Thirty years ago this summer, the Supreme Court pondered a double murder committed in the course of a robbery in Georgia.
On a November day in 1973, Troy Gregg had shot Fred Simmons and Bob Moore and left their bodies in a ditch. Troy Gregg was a petty thief, but those murders, and the fragmented opinion announced on July 2, 1976, in Gregg v Georgia, changed the fundamental nature of American justice. A few months before Gregg’s crime, an earlier Supreme Court majority had shut down death rows nationwide. Now Gregg the murderer and Gregg the case put American government back in the business of killing.
It’s easy to tally the numerical consequences of Gregg v Georgia: At the time I write, 1,026 executions, with 41 percent of African-American or Hispanic inmates; 858 lethal injections, 152 electrocutions, eleven gassings, three hangings, two firing squads; 123 death-row exonerations.
But there’s also another sort of accounting. No decision since Plessy v Ferguson has so tormented–or so politicized–the American judicial system. Roe v Wade, far better known, may have ignited a generation of antiabortion fanatics, but in the courts Roe’s central findings have been affirmed time and time again. Coming to terms with Gregg, on the other hand, continues to turn the justice system inside out, whether the subject is innocence, race, lawyering or even the method of execution itself.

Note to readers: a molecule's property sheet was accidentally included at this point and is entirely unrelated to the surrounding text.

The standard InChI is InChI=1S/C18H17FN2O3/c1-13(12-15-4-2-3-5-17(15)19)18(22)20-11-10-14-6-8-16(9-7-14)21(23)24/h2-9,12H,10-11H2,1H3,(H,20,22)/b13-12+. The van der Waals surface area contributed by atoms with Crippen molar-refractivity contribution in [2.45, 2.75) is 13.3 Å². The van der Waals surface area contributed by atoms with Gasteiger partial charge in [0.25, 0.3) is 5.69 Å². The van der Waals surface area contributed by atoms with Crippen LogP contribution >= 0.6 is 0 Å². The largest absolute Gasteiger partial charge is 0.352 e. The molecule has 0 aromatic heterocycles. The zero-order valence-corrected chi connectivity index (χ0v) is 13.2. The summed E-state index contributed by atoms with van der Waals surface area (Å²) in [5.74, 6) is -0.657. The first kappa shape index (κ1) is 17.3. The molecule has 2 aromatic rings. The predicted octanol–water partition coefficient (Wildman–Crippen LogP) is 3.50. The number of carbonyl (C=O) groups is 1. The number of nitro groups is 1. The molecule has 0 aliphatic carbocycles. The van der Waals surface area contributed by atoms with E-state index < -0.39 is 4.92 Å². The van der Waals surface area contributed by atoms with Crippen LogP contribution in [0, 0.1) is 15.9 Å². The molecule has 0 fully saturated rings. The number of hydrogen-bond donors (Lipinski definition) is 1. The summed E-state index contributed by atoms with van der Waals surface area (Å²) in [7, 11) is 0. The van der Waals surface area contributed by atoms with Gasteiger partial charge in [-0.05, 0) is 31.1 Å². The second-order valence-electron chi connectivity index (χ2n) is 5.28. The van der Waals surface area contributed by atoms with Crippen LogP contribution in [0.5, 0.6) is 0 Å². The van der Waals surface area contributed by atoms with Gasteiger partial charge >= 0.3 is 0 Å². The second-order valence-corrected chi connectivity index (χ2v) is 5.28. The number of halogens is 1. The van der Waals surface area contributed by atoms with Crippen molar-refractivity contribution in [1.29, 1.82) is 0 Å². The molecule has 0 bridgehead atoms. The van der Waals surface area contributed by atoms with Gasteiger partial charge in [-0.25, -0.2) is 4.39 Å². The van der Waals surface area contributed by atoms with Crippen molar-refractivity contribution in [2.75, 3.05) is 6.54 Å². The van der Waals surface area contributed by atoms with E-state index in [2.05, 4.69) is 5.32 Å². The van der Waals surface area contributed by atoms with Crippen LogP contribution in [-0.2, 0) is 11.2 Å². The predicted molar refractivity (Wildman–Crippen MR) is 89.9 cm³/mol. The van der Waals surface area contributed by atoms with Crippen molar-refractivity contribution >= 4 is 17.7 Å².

Less than a week before Gregg‘s thirtieth anniversary, for instance, the collegiality of the new Roberts Court was shattered by a case over the death penalty in Kansas. In a 5-4 majority opinion written by Clarence Thomas, the Court ruled constitutional Kansas’s policy making the death penalty the “default sentence” in cases where juries can’t decide between life terms and capital punishment. Dissenter David Souter, citing those 123 exonerations as evidence of the death penalty’s fallibility, called his colleagues’ position “obtuse by any moral or social measure.” Justice Scalia shot back that death penalty opponents could not provide “a single verifiable case” of an innocent inmate put to death.
Scalia probably did not read the June 25 Chicago Tribune before sending his diatribe to the printer. If he had, he would have seen exactly what he said doesn’t exist: meticulous and persuasive documentation that in 1989, Texas executed an innocent parolee, Carlos DeLuna, despite the real killer bragging to friends and family of his crime and prosecutors knowing about him. It’s in fact the fourth case of probable innocence in a dead inmate–a subject so far off the national radar that at this writing not a single national newspaper has reported the Tribune‘s wrong-man revelation.
The Kansas case which inspired Scalia’s and Souter’s sparring rested on just one “technicality” of the complex capital-sentencing system. But technicality–legal and even medical–is Gregg‘s legacy. In Gregg, the Supreme Court majority said capital punishment could be fairly applied provided that the judicial system embrace an elaborate series of procedures–among them separate trial and penalty phases, aggravating and mitigating factors. Gregg proposed that the messy business of killing be moderated by cool bureaucratic courtroom mechanisms.